review of reasoning together

from On the Road (June 2011)

 

Reasoning Together: A Conversation on Homosexuality

By Ted Grimsrud and Mark Thiessen Nation (Herald Press, 2009)

 

Reasoning Together brings two Mennonite theologians, Ted Grimsrud and Mark Thiessen Nation, into dialogue on an issue they disagree over – homosexuality. For Nation, the Bible’s witness on the issue is clear: homosexual acts are sinful; sex should only occur in the context of marriage between a man and a woman. For Grimsrud, to follow Jesus means to be on the side of the liberation of the oppressed – including homosexuals. This means the burden of proof is placed on the other side to prove that homosexual sex within the context of a same-sex marriage is wrong. For a number of reasons, he believe this burden is not discharged – particularly, the few passages which talk of homosexuality do not envisage homosexuality as an orientation nor do they refer to same-sex marriage.

 

The conversation moves around a lot, returning to several key points which are never fully resolved as the two writers respond to each others’ cases. I found myself unable to pick a ‘winner’, forced as I was to read counter-claims to every claim and not allowed to escape with a caricatured picture of either side.

 

How are we to conceptualise homosexuality? The contrast between the metaphors Nation and Grimsrud use is central to the debate. Aware of the offence it will cause – and pained by it – Nation conceptualises homosexuality as a disability, like blindness. For him, it is something that means a person is not functioning as fully as they should be. In response, Grimsrud believes a better metaphor is left-handedness, which was once thought to be a disability, but is now seen as a neutral trait, present in a significant minority of the population.  For Grimsrud, homosexual acts are not inherently sinful – they are only sinful if practised outside a same sex marriage. A number of times he states that he does not believe Nation has made a case for the inherent sinfulness of homosexual sex.

 

The two interpret Jesus’ silence on homosexuality in opposite ways. Does it mean that Jesus endorsed the Jewish status quo, regarding homosexual acts as sinful? In this view, it was a presumption that didn’t even need mentioning. Or does his silence mean that we shouldn’t prohibit what he did not prohibit?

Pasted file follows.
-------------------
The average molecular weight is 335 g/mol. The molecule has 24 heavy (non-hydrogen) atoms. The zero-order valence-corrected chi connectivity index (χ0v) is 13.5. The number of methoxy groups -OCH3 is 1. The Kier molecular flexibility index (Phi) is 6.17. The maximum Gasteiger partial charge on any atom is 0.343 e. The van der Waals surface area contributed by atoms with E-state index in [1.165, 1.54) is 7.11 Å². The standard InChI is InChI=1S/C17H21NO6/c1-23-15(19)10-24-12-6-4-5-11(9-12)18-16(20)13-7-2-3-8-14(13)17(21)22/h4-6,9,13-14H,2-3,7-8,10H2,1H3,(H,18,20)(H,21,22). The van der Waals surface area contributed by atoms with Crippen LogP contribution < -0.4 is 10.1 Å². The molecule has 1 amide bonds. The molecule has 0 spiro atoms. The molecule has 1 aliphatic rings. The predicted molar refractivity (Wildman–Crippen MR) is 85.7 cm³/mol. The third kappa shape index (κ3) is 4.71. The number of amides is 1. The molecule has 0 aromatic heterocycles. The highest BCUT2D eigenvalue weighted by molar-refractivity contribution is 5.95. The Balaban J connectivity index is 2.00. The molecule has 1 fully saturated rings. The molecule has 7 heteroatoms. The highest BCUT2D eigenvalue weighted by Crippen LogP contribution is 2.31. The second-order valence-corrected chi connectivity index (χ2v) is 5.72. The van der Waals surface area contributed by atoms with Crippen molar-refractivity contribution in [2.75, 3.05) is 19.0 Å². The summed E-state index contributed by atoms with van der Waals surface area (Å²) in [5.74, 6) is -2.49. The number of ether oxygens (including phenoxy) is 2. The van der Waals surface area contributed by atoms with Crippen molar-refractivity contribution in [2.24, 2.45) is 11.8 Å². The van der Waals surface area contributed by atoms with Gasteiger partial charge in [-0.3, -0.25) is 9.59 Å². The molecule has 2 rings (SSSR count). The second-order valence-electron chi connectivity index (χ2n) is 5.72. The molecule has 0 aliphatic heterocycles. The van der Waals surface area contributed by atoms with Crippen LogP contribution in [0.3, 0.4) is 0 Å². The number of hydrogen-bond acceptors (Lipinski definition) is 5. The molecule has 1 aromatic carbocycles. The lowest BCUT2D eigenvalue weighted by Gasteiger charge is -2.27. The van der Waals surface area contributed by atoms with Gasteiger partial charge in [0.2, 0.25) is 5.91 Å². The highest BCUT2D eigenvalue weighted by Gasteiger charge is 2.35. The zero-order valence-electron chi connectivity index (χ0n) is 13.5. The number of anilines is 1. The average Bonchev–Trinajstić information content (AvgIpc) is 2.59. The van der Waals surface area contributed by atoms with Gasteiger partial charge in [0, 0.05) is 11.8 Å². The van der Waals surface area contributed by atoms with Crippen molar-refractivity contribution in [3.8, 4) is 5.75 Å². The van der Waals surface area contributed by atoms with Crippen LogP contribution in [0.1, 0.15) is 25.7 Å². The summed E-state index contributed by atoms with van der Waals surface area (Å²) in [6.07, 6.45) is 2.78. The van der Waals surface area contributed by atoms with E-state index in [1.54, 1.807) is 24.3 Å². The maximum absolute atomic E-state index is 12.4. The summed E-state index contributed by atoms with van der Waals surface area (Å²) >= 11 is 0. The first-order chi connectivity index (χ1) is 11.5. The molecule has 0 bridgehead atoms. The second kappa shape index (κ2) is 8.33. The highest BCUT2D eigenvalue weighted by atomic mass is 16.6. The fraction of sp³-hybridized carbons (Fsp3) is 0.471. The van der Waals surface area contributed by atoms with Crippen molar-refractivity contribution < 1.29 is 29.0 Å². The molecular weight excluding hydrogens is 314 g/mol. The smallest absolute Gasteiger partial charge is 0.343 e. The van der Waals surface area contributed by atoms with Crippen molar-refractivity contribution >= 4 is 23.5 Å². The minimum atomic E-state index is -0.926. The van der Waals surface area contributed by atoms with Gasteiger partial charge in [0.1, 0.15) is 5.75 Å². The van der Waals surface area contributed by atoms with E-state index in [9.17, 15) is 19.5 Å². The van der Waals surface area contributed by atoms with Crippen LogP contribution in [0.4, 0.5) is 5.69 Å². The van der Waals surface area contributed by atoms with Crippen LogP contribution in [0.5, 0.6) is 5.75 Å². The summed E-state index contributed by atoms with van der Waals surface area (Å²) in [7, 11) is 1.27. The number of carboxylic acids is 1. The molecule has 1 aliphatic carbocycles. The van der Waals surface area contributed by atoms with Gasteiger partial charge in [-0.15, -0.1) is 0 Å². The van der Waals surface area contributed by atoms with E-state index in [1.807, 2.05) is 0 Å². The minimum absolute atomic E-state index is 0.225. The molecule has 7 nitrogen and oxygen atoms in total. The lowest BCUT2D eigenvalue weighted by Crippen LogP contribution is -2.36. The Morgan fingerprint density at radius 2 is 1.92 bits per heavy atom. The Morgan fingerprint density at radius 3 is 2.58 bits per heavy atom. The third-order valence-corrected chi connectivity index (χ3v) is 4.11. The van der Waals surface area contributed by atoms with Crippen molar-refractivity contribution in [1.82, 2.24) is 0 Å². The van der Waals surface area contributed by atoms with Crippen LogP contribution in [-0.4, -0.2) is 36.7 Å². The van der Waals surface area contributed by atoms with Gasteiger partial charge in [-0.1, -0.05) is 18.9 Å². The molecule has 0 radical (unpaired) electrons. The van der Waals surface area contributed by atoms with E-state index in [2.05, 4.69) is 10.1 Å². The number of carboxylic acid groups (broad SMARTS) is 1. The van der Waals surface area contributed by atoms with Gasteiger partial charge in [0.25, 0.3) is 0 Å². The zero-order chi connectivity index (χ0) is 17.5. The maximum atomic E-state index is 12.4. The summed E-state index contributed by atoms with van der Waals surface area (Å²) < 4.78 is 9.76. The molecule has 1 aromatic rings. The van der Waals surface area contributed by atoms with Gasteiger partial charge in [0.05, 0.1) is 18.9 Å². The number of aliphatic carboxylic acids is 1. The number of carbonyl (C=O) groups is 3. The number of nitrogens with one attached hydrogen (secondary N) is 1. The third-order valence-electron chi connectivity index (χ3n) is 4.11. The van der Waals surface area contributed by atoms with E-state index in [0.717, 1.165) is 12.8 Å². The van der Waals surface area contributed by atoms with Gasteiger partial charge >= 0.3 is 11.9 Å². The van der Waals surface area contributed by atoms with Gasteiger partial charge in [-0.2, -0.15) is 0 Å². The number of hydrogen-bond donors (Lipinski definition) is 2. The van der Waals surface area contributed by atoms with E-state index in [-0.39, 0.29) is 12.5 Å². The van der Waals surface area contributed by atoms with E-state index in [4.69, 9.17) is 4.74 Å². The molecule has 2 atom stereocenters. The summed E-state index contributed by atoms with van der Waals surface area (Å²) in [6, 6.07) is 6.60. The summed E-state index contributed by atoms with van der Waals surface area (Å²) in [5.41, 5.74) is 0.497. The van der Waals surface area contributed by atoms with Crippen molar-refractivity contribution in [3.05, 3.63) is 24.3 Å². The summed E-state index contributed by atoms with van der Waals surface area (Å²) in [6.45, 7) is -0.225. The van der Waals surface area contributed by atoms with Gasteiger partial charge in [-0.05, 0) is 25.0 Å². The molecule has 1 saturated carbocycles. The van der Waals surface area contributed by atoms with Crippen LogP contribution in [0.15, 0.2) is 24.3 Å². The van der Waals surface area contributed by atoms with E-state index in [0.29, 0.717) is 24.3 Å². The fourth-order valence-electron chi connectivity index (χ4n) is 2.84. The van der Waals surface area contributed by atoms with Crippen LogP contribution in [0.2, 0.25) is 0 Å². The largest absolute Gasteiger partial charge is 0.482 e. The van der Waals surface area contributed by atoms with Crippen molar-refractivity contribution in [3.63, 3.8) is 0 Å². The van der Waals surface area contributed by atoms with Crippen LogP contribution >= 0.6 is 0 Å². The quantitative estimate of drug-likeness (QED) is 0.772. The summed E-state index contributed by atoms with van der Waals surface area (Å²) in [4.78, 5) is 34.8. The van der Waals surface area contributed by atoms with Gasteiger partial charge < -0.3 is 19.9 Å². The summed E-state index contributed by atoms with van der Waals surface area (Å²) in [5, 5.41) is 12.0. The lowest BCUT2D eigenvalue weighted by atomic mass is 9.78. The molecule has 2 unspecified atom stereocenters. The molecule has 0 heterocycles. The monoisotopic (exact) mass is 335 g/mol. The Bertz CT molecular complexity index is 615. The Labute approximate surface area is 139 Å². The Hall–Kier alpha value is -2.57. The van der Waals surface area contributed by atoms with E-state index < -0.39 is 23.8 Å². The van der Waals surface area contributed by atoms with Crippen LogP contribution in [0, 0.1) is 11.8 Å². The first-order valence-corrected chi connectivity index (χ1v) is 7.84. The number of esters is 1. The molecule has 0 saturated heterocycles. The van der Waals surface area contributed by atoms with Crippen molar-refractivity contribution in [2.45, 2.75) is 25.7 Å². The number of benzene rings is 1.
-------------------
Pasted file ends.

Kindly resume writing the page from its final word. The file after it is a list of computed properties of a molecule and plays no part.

The opening chapter of the book is an excellent and evenhanded survey by Grismrud of the ‘restrictive’ and ‘inclusive’ cases within Christian ethics. Both writers also supply an annotated bibliography listing what they see as the key resources.

 

While always respectful, each of them seem frustrated with the other at different points. Perhaps this means they are being honest. On a number of points, they are just not even able to arrive at a common definition from which they can depart. Nation thinks Grimsrud overstates the importance of hospitality in the biblical narrative – it is not the only emphasis. Grimsrud thinks Nation fails to prove the inherent sinfulness of all homosexual acts. Nation thinks the meaning of the scriptures is essentially settled and inclusivists like Grimsrud are trying to avoid the obvious. The book sums up the present debate well from an Anabaptist perspective, and shows what a divisive and difficult issue it is, while also offering an example of respectful if robust conversation.

 

Where will the homosexuality debate take us? Will the churches remained locked in an impasse for good? Probably not. My perception is that within evangelical and Anabaptist contexts, more and more people are being won over to an inclusivist position. If this continues, the debate may subside, with the exclusivist position remaining as an ongoing minority. Will it require some kind of division between churches? For free churches, quite possibly, at least in the sense of congregations adopting an exclusivist or inclusivist position and living by it. The important question will be how they relate to congregations on the other side of the fence. For denominations like the Uniting Church and the Anglican Church without congregational government, the issue is harder fought and coming to a settlement more difficult. For a network like the AAANZ, it will remain possible to live with diversity.

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